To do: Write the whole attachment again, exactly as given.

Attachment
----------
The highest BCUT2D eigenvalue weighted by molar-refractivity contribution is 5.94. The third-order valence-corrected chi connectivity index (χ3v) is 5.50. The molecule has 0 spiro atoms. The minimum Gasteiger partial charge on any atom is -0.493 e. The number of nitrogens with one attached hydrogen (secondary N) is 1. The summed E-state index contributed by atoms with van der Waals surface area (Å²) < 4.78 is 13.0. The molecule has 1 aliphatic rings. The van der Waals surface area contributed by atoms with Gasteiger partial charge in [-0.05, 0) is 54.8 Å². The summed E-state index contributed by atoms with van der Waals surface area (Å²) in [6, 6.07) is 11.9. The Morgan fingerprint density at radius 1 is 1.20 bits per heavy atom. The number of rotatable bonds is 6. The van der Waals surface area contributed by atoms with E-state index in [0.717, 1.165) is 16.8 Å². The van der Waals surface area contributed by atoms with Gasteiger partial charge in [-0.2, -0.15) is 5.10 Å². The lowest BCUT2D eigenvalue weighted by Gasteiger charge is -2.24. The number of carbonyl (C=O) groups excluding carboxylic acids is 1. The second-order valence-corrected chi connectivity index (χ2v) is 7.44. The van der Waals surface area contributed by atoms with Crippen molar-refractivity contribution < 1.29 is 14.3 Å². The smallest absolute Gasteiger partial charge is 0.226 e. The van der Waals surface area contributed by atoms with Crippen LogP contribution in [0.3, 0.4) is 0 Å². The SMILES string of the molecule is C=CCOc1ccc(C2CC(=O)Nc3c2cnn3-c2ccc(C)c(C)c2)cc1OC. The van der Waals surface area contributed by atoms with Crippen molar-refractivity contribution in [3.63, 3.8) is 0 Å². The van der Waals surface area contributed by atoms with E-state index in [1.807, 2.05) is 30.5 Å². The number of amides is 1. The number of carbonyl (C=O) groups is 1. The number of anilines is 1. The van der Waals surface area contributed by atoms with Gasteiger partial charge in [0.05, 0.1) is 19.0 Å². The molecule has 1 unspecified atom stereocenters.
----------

The highest BCUT2D eigenvalue weighted by molar-refractivity contribution is 5.94. The third-order valence-corrected chi connectivity index (χ3v) is 5.50. The molecule has 0 spiro atoms. The minimum Gasteiger partial charge on any atom is -0.493 e. The number of nitrogens with one attached hydrogen (secondary N) is 1. The summed E-state index contributed by atoms with van der Waals surface area (Å²) < 4.78 is 13.0. The molecule has 1 aliphatic rings. The van der Waals surface area contributed by atoms with Gasteiger partial charge in [-0.05, 0) is 54.8 Å². The summed E-state index contributed by atoms with van der Waals surface area (Å²) in [6, 6.07) is 11.9. The Morgan fingerprint density at radius 1 is 1.20 bits per heavy atom. The number of rotatable bonds is 6. The van der Waals surface area contributed by atoms with E-state index in [0.717, 1.165) is 16.8 Å². The van der Waals surface area contributed by atoms with Gasteiger partial charge in [-0.2, -0.15) is 5.10 Å². The lowest BCUT2D eigenvalue weighted by Gasteiger charge is -2.24. The number of carbonyl (C=O) groups excluding carboxylic acids is 1. The second-order valence-corrected chi connectivity index (χ2v) is 7.44. The van der Waals surface area contributed by atoms with Crippen molar-refractivity contribution < 1.29 is 14.3 Å². The smallest absolute Gasteiger partial charge is 0.226 e. The van der Waals surface area contributed by atoms with Crippen LogP contribution in [0.3, 0.4) is 0 Å². The SMILES string of the molecule is C=CCOc1ccc(C2CC(=O)Nc3c2cnn3-c2ccc(C)c(C)c2)cc1OC. The van der Waals surface area contributed by atoms with Crippen molar-refractivity contribution in [3.63, 3.8) is 0 Å². The van der Waals surface area contributed by atoms with E-state index in [1.807, 2.05) is 30.5 Å². The number of amides is 1. The number of carbonyl (C=O) groups is 1. The number of anilines is 1. The van der Waals surface area contributed by atoms with Gasteiger partial charge in [0.05, 0.1) is 19.0 Å². The molecule has 1 unspecified atom stereocenters.